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I own a 2006 Toyota Highlander Hybrid and yesterday someone cut me off at the mall and I was going about 25 MPH so I slam the brakes all the way and I saw the yellow sliding car indicator blink, but it felt like the front wheels locked up. Is that normal? I know the car I used to have an 04" Chevrolet Tahoe when you slam on the brakes it will pulse violently and none of the wheels would ever lock up. I am not sure if the tires actualy locked up or it just felt like it because I did not try to swerve, but it did feel like the front tires locked up.
I disagree with Ron R. I put my 400h into an intentional skid a snow covered road to see how the ABS would work, and the brakes do pulsate in bringing you to a stop in those conditions. The pulsating is gentler than some vehicles I've had, and they kind of alternate left, right, left, right. They worked quiet well.
On dry road conditions, maybe it takes more to cause the pulsating to kick in, I don't know.
I disagree with Ron R. I put my 400h into an intentional skid a snow covered road to see how the ABS would work, and the brakes do pulsate in bringing you to a stop in those conditions. The pulsating is gentler than some vehicles I've had, and they kind of alternate left, right, left, right
The ABS does not pulse the brake pedal as a side effect of ABS operation as is common in conventional brake systems. The brake pedal remains relatively vibration-free during ABS operation due to the brake-by-wire system.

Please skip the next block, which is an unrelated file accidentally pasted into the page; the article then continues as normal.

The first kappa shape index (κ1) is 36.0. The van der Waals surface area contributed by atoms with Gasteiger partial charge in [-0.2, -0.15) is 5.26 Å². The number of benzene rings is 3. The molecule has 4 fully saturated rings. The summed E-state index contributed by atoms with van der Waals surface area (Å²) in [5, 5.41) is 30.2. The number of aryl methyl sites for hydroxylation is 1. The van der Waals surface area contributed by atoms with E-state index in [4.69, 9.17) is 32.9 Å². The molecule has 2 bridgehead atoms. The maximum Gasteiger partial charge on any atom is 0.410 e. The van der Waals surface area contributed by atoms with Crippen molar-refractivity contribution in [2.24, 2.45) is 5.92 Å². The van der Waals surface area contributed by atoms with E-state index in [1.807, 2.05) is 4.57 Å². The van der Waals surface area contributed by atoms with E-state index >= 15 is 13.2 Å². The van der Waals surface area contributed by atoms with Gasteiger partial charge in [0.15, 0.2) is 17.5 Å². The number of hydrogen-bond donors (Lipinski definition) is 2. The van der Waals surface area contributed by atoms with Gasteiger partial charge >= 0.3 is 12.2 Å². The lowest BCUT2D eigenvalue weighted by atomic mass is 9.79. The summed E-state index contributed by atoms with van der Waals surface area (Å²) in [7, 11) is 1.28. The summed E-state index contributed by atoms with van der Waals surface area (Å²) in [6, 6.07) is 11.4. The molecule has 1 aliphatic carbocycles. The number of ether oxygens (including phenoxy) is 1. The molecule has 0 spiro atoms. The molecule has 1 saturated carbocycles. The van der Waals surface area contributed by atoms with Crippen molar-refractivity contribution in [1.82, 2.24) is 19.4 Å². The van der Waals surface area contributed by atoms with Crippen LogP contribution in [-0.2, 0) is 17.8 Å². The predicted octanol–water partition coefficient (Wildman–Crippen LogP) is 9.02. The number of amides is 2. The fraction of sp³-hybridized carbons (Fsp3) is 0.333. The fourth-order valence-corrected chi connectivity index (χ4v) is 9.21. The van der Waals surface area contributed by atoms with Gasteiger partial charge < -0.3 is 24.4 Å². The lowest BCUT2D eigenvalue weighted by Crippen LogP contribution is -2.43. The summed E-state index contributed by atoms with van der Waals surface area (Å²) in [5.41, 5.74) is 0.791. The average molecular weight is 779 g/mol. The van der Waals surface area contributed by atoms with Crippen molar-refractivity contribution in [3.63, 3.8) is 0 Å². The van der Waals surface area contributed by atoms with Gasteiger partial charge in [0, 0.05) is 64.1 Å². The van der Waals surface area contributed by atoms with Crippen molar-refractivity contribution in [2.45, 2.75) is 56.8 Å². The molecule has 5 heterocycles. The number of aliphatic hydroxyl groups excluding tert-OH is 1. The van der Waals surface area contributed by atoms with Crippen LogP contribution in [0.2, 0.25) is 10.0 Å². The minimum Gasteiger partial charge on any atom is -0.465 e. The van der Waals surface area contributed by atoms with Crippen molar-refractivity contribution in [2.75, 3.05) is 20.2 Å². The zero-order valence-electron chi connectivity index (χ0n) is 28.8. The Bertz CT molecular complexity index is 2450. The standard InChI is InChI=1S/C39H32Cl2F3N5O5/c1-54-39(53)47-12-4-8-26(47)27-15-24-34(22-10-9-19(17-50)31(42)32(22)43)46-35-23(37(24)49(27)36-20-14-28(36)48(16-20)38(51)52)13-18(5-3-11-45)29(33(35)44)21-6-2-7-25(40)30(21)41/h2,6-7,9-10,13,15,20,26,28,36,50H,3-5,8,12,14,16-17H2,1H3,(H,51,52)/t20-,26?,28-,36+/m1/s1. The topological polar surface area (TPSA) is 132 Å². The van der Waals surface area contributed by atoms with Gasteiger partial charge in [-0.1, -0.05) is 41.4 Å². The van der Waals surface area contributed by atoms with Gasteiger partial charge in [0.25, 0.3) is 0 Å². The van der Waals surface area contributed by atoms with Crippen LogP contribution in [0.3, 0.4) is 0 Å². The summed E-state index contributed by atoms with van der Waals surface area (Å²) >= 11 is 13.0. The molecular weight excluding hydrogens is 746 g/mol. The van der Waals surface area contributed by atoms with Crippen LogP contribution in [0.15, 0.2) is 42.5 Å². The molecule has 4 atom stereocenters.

The ABS system in the Toyota hybrid vehicles pulses the wheel cylinders as all ABS systems do. The fact that the brake pedal does not violently vibrate under your foot when the ABS is pulsing the wheel cylinders may lead some to doubt that it is working.
How much wheel lock is the Highlander Hybrid supposed to allow?
When on very slick surfaces such as ice, the ABS pulsing of the brakes will be at a much slower rate than when on a wet surface with more friction.
The idea behind ABS is for the brake to actuate until the wheel begins to slip- then the brake releases to allow the wheel to begin rotating again - then the brake again actuates until the wheel again slips - and on and on.
On ice, a skidding wheel takes much longer to begin to rotate again after the brake is released because there is not as much friction with the road to get the wheel rotating as quickly. Thus, the ABS pulse rate naturally becomes slower as the road surface becomes more slippery.
The Highlander Hybrid uses the electric motors to help accelerate the wheels during ABS braking activation under very slick conditions by providing some torque to the skidding wheels when the brakes are released during each ABS brake pulse cycle. The faster the wheels can regain rotation between each brake pulse period, the more effictive the ABS effect will be.